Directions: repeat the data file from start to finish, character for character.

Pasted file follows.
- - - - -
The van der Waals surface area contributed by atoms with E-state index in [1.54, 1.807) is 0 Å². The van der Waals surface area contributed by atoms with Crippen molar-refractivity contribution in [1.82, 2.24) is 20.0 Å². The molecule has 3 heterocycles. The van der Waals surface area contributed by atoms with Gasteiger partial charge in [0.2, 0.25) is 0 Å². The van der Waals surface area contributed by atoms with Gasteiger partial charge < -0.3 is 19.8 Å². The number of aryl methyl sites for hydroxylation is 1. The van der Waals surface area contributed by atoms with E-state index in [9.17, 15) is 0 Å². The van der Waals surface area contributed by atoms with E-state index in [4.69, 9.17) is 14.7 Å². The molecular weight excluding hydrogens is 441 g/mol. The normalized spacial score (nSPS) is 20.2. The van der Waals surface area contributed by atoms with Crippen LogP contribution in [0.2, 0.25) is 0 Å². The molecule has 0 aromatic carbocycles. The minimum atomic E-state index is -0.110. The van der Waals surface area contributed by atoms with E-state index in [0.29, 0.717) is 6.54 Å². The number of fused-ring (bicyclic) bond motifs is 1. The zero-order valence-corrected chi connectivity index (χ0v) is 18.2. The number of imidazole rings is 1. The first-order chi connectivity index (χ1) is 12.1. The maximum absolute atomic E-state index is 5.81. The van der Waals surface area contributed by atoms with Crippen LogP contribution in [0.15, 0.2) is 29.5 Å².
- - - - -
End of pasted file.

The van der Waals surface area contributed by atoms with E-state index in [1.54, 1.807) is 0 Å². The van der Waals surface area contributed by atoms with Crippen molar-refractivity contribution in [1.82, 2.24) is 20.0 Å². The molecule has 3 heterocycles. The van der Waals surface area contributed by atoms with Gasteiger partial charge in [0.2, 0.25) is 0 Å². The van der Waals surface area contributed by atoms with Gasteiger partial charge < -0.3 is 19.8 Å². The number of aryl methyl sites for hydroxylation is 1. The van der Waals surface area contributed by atoms with E-state index in [9.17, 15) is 0 Å². The van der Waals surface area contributed by atoms with E-state index in [4.69, 9.17) is 14.7 Å². The molecular weight excluding hydrogens is 441 g/mol. The normalized spacial score (nSPS) is 20.2. The van der Waals surface area contributed by atoms with Crippen LogP contribution in [0.2, 0.25) is 0 Å². The molecule has 0 aromatic carbocycles. The minimum atomic E-state index is -0.110. The van der Waals surface area contributed by atoms with E-state index in [0.29, 0.717) is 6.54 Å². The number of fused-ring (bicyclic) bond motifs is 1. The zero-order valence-corrected chi connectivity index (χ0v) is 18.2. The number of imidazole rings is 1. The first-order chi connectivity index (χ1) is 12.1. The maximum absolute atomic E-state index is 5.81. The van der Waals surface area contributed by atoms with Crippen LogP contribution in [0.15, 0.2) is 29.5 Å².